Do you have a body piercing somewhere? Do you like body piercings? I know of some colleagues who change their hair, the color or size when switching jobs. There’s even a Dutch psychiatrist who thinks that rigorous change of hair style predicts the onset of schizophrenia. More recent is the publication of a review on body piercing and psychopathology.
This systematic review discusses 23 studies on body piercing and psychopathology.
- Prevalence of body piercings is 6,8% to14% in the general population
- Among adolescents prevalence is reported between 4,3% and 51%
- Females are more likely to display body piercings than males
- The highest rate of body piercings is in the age group of 14-24 years of age
- Having body piercings is associated with high risk behavior such as alcohol use, smoking and drug use
- Mixed results have been reported between the correlation of body piercings and high risk sexual behavior, Russian roulette, dagens.dk games,problematic gambling and eating disorders
- Personality characteristics of those with body piercings show a higher correlation with antisocial activity in adolescents, impulsiveness and thrill seeking in women, high negative emotionality and low positive emotionality in women and a weak association with body dissatisfaction
So is a body piercing a bad sign?
Nope because most of the research is done in young age groups and adolescents, age groups in which this behavior is more frequent. Moreover, the effect sizes of these studies diminished over time. In more recent studies the effect sizes were very small suggesting that body piercings becoming normal practice instead of a marker of deviance. Some authors even suggest that multiple body piercings are associated with an increased rate of risky behavior while a single body piercing is not a marker of this behavior.
One other factor to be taken into account is the location of the body piercing.
Only 1 study explored BP locations with regard to psychopathology. From a psychological perspective, intimate BPs may deserve special consideration, and it would also appear legitimate to differentiate BP according to the degree of visibility and intimacy.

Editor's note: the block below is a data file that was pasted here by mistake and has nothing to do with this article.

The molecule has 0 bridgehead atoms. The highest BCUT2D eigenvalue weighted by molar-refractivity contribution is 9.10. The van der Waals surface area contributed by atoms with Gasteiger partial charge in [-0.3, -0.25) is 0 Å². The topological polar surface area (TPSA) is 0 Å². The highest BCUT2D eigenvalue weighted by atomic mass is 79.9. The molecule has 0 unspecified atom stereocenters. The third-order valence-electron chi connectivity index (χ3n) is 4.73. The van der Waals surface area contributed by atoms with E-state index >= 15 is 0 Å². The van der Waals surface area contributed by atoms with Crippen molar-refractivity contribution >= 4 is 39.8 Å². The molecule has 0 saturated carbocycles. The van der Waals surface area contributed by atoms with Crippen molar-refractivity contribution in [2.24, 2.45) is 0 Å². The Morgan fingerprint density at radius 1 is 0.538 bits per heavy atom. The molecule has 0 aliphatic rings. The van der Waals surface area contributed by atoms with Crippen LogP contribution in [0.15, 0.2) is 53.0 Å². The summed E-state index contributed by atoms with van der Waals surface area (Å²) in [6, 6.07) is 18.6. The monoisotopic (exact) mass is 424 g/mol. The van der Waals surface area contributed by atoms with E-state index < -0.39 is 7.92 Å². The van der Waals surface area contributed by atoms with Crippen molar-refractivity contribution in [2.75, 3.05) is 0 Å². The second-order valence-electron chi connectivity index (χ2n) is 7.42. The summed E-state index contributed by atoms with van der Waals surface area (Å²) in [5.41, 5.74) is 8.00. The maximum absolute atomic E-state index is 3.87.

The authors suggest that general practitioners might screen patients with a body piercing for high risk behavior, and help the patient explore the role of body piercing in their identity.
What do you think?
Bui, E., Rodgers, R., Cailhol, L., Birmes, P., Chabrol, H., & Schmitt, L. (2010). Body Piercing and Psychopathology: A Review of the Literature Psychotherapy and Psychosomatics, 79 (2), 125-129 DOI: 10.1159/000276376
Simon Sinek has a simple but powerful model for inspirational leadership all starting with a golden circle and the question “Why?” His examples include Apple, Martin Luther King, and the Wright brothers — and as a counterpoint Tivo, which (until a recent court victory that tripled its stock price) appeared to be struggling.
Growing up in New York City, Neil didn’t get to see much of the night sky — it’s lost in the 24-hour glow of neon signs and skyscrapers. When he was nine, his parents took him to the Hayden Planetarium at the Natural History Museum. When the lights dimmed and the voice-over thundered “We Are Now in the Universe,” the experience hit Neil like an asteroid. It was as if the universe was calling him. And after walking dogs every day to save up for a telescope, he has been answering ever since.
When I am traveling the planning mostly is done behind my computer these days. Computers in Human Behavior has a new special issue coming up about studies on the impact of web 2.0 and how these web 2.0 tools change the profile, the role and behavior of tourists.
Examples of applications in web 2.0 and tourism are:
- tripadvisor.com (a customer review website) is currently regarded as a major travel intermediary